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Experts say acknowledging the threat would call into question the safety of dozens of identically designed nuclear power plants in the U.S.
More than a year after the triple meltdown at the Fukushima Daiichi power plant, the Japanese government, Tokyo Electric Power Company (Tepco) and the U.S. Nuclear Regulatory Commission (NRC) present similar assurances of the site's current state: challenges remain but everything is under control. The worst is over.
But nuclear waste experts say the Japanese are literally playing with fire in the way nuclear spent fuel continues to be stored onsite, especially in reactor 4, which contains the most irradiated fuel -- 10 times the deadly cesium-137 released during the 1986 Chernobyl nuclear accident. These experts also charge that the NRC is letting this threat fester because acknowledging it would call into question safety at dozens of identically designed nuclear power plants around the U.S., which contain exceedingly higher volumes of spent fuel in similar elevated pools outside of reinforced containment.
Reactor 4: The Most Imminent Threat
The spent fuel in the hobbled unit 4 at Fukushima Daiichi not only sits in an elevated pool outside the reactor core's reinforced containment, in a high-consequence earthquake zone adjacent to the ocean -- just as nearly all the spent fuel at the nuclear site is stored -- but it's also open to the elements because a hydrogen explosion blew off the roof during the early days of the accident and sent the building into a list.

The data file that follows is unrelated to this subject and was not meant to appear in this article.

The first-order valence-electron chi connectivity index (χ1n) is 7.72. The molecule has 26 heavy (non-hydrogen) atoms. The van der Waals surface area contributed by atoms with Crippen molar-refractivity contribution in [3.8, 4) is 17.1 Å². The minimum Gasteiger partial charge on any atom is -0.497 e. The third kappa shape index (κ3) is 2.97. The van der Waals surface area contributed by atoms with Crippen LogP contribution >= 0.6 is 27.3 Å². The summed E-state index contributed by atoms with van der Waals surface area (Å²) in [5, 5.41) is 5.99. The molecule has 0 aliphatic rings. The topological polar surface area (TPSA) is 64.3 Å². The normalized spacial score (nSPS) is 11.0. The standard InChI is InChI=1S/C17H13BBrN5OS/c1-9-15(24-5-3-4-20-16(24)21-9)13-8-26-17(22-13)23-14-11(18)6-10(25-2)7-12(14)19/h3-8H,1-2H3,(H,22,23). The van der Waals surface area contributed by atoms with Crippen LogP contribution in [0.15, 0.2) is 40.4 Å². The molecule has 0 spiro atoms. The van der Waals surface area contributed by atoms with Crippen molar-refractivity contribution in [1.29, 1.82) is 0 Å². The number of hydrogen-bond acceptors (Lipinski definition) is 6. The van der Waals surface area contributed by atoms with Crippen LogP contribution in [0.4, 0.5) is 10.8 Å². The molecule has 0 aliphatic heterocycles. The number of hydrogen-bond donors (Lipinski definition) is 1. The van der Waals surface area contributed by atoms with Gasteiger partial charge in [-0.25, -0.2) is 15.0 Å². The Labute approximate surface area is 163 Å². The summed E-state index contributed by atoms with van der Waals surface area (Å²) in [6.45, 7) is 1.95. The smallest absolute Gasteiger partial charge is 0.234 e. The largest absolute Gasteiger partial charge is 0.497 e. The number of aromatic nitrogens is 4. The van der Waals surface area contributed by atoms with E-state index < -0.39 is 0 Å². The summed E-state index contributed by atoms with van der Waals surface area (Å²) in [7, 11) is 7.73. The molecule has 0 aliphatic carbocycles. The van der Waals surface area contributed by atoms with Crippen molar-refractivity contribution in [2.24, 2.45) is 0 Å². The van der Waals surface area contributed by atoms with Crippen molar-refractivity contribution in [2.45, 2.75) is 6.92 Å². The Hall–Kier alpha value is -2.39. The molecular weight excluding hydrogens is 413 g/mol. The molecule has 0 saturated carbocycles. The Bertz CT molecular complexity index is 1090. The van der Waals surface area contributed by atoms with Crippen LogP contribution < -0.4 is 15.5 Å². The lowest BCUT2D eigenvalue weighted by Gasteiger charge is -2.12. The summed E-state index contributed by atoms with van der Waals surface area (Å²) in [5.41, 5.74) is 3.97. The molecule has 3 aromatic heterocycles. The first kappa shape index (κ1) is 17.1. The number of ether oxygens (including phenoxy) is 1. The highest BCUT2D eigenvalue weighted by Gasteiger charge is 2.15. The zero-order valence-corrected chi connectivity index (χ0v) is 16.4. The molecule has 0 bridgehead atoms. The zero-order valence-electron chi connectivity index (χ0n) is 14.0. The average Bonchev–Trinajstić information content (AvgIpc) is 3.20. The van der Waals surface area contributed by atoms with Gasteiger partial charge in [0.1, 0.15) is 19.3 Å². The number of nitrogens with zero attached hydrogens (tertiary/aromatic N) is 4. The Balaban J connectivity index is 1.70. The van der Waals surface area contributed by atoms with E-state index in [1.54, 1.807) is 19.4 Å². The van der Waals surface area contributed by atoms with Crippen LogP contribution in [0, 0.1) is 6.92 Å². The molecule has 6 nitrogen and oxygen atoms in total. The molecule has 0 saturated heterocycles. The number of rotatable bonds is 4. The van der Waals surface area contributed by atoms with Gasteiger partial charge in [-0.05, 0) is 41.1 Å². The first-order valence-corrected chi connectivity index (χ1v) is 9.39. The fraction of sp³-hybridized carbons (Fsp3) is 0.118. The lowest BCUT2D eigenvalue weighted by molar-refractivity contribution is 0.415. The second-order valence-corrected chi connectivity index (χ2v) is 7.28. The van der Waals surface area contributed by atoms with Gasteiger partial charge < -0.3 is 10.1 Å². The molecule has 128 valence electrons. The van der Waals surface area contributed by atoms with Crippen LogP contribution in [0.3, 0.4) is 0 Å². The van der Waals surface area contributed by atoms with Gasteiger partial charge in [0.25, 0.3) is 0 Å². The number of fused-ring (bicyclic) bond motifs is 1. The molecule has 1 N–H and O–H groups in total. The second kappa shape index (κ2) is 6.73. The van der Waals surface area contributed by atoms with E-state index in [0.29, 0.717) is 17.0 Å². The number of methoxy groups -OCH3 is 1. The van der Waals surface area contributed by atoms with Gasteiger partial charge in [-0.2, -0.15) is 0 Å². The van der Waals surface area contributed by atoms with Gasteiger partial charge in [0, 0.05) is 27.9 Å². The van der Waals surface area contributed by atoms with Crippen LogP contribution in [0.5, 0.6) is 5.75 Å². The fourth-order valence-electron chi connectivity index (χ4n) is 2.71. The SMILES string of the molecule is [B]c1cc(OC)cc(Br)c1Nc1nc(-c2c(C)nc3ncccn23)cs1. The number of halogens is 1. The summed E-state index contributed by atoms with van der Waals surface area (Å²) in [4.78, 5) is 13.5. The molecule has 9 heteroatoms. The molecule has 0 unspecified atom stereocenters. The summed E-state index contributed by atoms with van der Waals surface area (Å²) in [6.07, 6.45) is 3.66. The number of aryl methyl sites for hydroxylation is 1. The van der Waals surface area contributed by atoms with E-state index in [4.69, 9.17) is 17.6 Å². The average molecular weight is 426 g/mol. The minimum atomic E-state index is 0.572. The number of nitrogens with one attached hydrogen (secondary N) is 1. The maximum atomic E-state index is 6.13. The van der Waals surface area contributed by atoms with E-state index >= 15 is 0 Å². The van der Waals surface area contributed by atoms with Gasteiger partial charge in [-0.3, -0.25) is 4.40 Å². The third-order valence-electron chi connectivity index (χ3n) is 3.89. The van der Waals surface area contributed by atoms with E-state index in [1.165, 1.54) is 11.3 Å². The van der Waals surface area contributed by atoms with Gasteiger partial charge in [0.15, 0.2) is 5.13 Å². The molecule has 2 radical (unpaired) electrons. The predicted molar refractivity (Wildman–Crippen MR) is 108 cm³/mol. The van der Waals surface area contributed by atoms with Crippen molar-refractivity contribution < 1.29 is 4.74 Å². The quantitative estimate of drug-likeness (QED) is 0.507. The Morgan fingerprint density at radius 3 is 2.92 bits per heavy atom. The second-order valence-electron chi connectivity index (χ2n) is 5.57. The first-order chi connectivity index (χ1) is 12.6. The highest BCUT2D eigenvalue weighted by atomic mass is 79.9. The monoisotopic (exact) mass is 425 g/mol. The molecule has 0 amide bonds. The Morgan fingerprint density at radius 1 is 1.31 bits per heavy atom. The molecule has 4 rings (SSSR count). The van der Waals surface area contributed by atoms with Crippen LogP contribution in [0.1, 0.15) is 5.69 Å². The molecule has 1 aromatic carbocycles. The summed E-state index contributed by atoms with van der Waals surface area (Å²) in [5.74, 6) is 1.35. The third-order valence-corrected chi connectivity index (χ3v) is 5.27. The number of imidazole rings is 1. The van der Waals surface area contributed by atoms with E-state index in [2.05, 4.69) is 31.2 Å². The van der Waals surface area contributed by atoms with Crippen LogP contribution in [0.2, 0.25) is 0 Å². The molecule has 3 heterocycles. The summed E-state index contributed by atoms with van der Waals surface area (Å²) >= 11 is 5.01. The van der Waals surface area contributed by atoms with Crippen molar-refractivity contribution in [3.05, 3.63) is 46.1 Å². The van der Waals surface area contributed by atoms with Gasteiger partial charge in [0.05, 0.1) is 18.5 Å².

Alarmed by the precarious nature of spent fuel storage during his recent tour of the Fukushima Daiichi site, Sen. Ron Wyden, D-Oregon, subsequently fired off letters to Secretary of State Hillary Clinton, Secretary of Energy Steven Chu, NRC Chairman Gregory Jaczko and Japanese ambassador to the U.S. Ichiro Fujisaki. He implored all parties to work together and with the international community to address this situation as swiftly as possible.
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